It is going to cost me what? The Effect of Improper Deductions from Exempt Employee’s Salary.

I know, it’s been a while, but we are back. And last time we talked about the general rule for the “salary basis test” and the limited deductions you can make from an exempt employee’s salary and still keep the exemption. And last time I warned you to be very, very careful before you start making any deductions from an exempt employee’s salary. And why did I tell you to be very, very careful? Because the penalty, if you will, if you do make these improper deductions, is pretty darn bad.

(a) An employer who makes improper deductions from salary shall lose the exemption if the facts demonstrate that the employer did not intend to pay employees on a salary basis. An actual practice of making improper deductions demonstrates that the employer did not intend to pay employees on a salary basis. The factors to consider when determining whether an employer has an actual practice of making improper deductions include, but are not limited to: the number of improper deductions, particularly as compared to the number of employee infractions warranting discipline; the time period during which the employer made improper deductions; the number and geographic location of employees whose salary was improperly reduced; the number and geographic location of managers responsible for taking the improper deductions; and whether the employer has a clearly communicated policy permitting or prohibiting improper deductions.

29 CFR §541.603(a).

You see, you lose the exemption altogether. That means you are liable for overtime. But that is not all. You aren’t just on the hook for the employee from whom you made the improper deductions.

(b) If the facts demonstrate that the employer has an actual practice of making improper deductions, the exemption is lost during the time period in which the improper deductions were made for employees in the same job classification working for the same managers responsible for the actual improper deductions. Employees in different job classifications or who work for different managers do not lose their status as exempt employees. Thus, for example, if a manager at a company facility routinely docks the pay of engineers at that facility for partial-day personal absences, then all engineers at that facility whose pay could have been improperly docked by the manager would lose the exemption; engineers at other facilities or working for other managers, however, would remain exempt.

29 CFR §541.603(b).

Yep, that’s right, you do this wrong and you lose the deduction for everyone in the same job classification working for the same managers responsible for the improper deduction. Got 35 supervisors working for a manager that is making improper deductions for one of them? Lose the exemption for them all. And that can run into some real money.

But don’t worry too much. If it is just a mistake, you can fix it.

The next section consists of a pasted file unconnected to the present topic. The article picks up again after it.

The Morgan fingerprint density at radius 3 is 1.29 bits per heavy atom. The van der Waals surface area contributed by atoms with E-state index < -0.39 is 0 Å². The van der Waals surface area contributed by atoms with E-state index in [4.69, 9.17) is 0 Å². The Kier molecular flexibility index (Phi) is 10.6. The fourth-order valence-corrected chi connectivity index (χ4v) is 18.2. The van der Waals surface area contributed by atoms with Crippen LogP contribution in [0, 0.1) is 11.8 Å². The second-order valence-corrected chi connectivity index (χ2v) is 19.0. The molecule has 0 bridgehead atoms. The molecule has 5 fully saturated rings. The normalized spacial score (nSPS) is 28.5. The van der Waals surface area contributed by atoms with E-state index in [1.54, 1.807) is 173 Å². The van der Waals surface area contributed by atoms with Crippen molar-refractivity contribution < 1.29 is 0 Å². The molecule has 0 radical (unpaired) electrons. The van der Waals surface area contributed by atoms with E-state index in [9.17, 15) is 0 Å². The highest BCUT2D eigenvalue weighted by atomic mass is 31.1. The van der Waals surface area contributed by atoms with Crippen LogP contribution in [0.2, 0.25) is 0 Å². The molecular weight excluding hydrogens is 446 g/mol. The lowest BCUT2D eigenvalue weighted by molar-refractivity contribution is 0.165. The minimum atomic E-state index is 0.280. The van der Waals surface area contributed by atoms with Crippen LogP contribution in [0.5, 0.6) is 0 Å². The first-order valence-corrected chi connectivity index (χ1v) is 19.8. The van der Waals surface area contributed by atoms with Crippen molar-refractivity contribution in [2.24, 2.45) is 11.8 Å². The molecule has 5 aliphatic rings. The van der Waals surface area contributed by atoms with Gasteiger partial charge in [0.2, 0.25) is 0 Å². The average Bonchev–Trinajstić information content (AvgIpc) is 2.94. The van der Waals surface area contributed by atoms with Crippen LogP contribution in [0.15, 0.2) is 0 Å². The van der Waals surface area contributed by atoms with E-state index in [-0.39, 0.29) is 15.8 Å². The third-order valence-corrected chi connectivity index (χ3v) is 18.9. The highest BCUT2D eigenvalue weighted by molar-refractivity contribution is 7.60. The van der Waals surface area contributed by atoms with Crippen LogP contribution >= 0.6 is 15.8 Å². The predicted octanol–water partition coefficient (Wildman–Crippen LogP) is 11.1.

(c) Improper deductions that are either isolated or inadvertent will not result in loss of the exemption for any employees subject to such improper deductions, if the employer reimburses the employees for such improper deductions.

29 CFR §541.603(c).

And to cap it off, you can protect yourself even more. Have a policy that prohibits improper deductions and put it in your handbook. Give employees a way to report improper deductions and investigate it and do something about it if improper deductions occur.

(d) If an employer has a clearly communicated policy that prohibits the improper pay deductions specified in §541.602(a) and includes a complaint mechanism, reimburses employees for any improper deductions and makes a good faith commitment to comply in the future, such employer will not lose the exemption for any employees unless the employer willfully violates the policy by continuing to make improper deductions after receiving employee complaints. If an employer fails to reimburse employees for any improper deductions or continues to make improper deductions after receiving employee complaints, the exemption is lost during the time period in which the improper deductions were made for employees in the same job classification working for the same managers responsible for the actual improper deductions. The best evidence of a clearly communicated policy is a written policy that was distributed to employees prior to the improper pay deductions by, for example, providing a copy of the policy to employees at the time of hire, publishing the policy in an employee handbook or publishing the policy on the employer’s Intranet.

29 CFR §541.603(d).

But keep one thing in mind, and this is important for every policy you have. I think you need a policy like the one described in the regulation.  But that also means you have to enforce it.  It is better to have no policy than it is to have a policy you are not going to enforce. So when you put this policy in place and someone complains, do the investigation, and if there are improper deductions, fix them. If you don’t do that, again, you lose the exemption for the whole class of employees working for the same manager.